Family Research – English, Scottish and Irish Genealogy


Comments on The Clans of Scotland-The Clan Donald

James Miller ( / http://James ) (IP: )
I have an 18th century portrait of “Rose MacDonald of White House”.
Do you think she was an Aros MacDonald?
Let me know

Jean Doris LeBlanc ( / ) (IP: )
Can’t believe no one in Scotland has any info. on Allan “The Gardener” MacDonald. He may be from Edinburgh but was married to a Margaret MacDonald from South Uist. There must be a record of him somewhere.

James M. McDonald ( / ) (IP: )
This is the true history of Clan Donald. As you can see, we are a Scottish clan of absolute Irish origins.
James M. McDonald

Origins of Clan Donald

MacDonald of Donald crest appropriately worn by anyone with Clan Donald ancestry.

Clan Donald tradition traces its roots deep into the first century AD to the Ard Righ (High Kings) of Eire (Ireland). For over a thousand years Eire was divided into many small kingdoms each with their own Righ (King). He was elected from a family in the clan called the derbfine which literally means 4 generations of family in Gaelic (pronounced Gal-ick in Scotland and Gail-ick in Ireland). The Ard Righ was also elected from a derbfine. Leaders were chosen from the derbfine after they demonstrated leadership ability rather than the “divine” right of rule philosophy (birthright) of Norman and Anglo/Saxon feudalism. Under feudal law the eldest son inherited the throne (later imposed upon Scotland). Under ancient Celtic law any or all of the sons, grandsons, or cousins who could trace back to a common grandfather Righ was a candidate to be the next Righ. Under Celtic law local leadership was chosen (or elected) by the people and those local leaders elected the high King. Usually Celtic Kingdoms were divided among the children and grandchildren to maintain strong local rule. The local rulers then formed a confederation rather than a strong central government(Clan Donald is descended from the derbfine of the Ard Righ of Eire beginning with Conn Ceudcathach (hundred battles) who was Ard Righ of Eire in 125 AD.

The red hand of the High Kings of Ireland, Rampant Lion, armour clad arm holding Columba’s cross, nyvaig, and the salmon of knowledge on the coat of arms from the Somerled window at the Museum of the Isles

Our tie to the derbfine is symbolized by the red hand on the Macdonald coat of arms once displayed in the Somerled window of Armadale castle (now in the Museum of the Isles). The Red Hand stems from an ancient Irish legend of the first Celt to land on the shore of Ireland, Heremon O’Neill in 1015 BC. His father declared the first son on shore would have his choice of the lands for his inheritance. Heremon cut off his right hand and threw it from his boat to the shore of Northern Ireland securing those lands for his posterity. The Red Right Hand of Ulster has remained the symbol of Northern Ireland for thousands of years. Clan Donald traditions include two similar stories with two different Clan Donald chiefs laying claim to lands because they cut off their hand and threw it to the shore. One Clan Donald tradition is that Somerled told two of his sons the first to swim to an island could claim it. One of the sons cut off his hand and threw it to the shore before his brother could beat him. In typical Celtic style the impossibility of the feat makes it a better tale. Whether or not the symbol of the Red Hand is from a Clan Donald chief or Heremon of Northern Ireland the symbol links Clan Donald to their Northern Ireland roots. Two separate Clan Donald branches claim the right to their island using the same tradition the O’Neills of Northern Ireland used to justify their right to rule Ireland.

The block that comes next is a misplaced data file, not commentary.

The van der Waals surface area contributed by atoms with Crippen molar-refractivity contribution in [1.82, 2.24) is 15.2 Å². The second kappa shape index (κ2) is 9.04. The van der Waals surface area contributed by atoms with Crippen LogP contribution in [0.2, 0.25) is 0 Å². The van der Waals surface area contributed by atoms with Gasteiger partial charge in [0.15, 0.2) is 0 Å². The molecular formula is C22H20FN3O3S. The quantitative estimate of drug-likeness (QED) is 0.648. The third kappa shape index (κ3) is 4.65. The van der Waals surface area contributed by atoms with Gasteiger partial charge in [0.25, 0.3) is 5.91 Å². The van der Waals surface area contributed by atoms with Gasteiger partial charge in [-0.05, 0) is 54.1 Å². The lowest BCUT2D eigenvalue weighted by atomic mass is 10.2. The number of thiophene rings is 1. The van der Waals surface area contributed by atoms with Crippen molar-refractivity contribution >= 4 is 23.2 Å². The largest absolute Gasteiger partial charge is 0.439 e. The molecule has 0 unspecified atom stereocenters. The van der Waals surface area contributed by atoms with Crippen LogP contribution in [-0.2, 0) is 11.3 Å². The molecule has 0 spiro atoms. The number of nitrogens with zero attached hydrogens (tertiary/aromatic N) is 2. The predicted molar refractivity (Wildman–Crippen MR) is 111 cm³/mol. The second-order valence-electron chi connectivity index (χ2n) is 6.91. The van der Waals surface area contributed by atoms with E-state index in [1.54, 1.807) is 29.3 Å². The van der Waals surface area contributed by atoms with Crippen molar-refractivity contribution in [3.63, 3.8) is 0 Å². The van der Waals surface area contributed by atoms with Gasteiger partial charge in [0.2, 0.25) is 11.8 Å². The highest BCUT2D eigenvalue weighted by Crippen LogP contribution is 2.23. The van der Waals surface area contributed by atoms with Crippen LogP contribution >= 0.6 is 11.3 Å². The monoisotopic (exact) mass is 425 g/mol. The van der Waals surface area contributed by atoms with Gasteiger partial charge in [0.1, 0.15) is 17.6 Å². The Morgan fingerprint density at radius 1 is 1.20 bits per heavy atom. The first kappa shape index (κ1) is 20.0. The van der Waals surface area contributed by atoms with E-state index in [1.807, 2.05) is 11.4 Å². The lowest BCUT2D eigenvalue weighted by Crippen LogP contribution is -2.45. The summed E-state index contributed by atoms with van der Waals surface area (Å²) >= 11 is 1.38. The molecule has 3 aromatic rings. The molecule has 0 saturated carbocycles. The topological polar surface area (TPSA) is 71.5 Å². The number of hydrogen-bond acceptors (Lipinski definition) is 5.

For centuries the men of Eire (Ireland) thought of Alba (ancient Scotland) as a mysterious land of shadows, the home of witchcraft and warrior queens(the Pict and Britannic Celtic women led their warriors into battle). In the 5th century another ancestor of Clan Donald, Fergus Mor (senior), expanded the Irish Dalriadic kingdom to the west coast of Alba. It still bears the name Argyll from the Gaelic Airer Gaidheal (pronounced Ar-gile)meaning coast of the Gael. In 563 AD another member of the ruling derbfine, St. Columba, established a Celtic Christian monastery at Iona that was later to become the burying place of Clan Donald Lords. St. Columba also established peace between Dalriada and the Picts (earlier inhabitants of Alba). In the 8th century Viking raiding parties raided the kingdom of Dalriada in both Alba and Eire. Viking colonies in the Hebrides and Dublin,Ireland became Viking launching sites for raids on Ireland, Dalriada, and Britain. The mixture of Gaelic and Viking cultures in both the Hebrides and Dublin became known as the Gall Gael (foreign Gael). The Gall Gael were characterized in the 8th century Annals of the Four Masters as heathen (non-Christian)Irish born foreigners who joined in Viking raids of Ireland and Dalriada sacking churches and destroying all they couldn’t take with them. Two hundred years later the Irish King, Brian Baru, drove the Vikings from Ireland and after another hundred years Somerled drove the Vikings from Argyll and the Western Isles. The Gall Gail that remained in the isles adopted Celtic customs, became Christian, and the ancestors of many major Highland clans of Scotland including Clan Donald. Like the Vikings the 12th century Gall Gael were seafarers and fierce warriors. Unlike the Vikings, the 12th century Gall Gael were Christian, spoke Gaelic, and retained Celtic music, government, and culture. Their Celtic cousins in Eire called them “red shanks” because the Norman cultural invasion didn’t reach the Highlands until centuries later. The Highlanders continued to wear the feileadh mor, the ancient form of the kilt, long after it was abandoned in Ireland. The 12th century Gall Gael were very different from the Gall Gael of Dublin. Their culture and government remained Celtic as the world around them changed.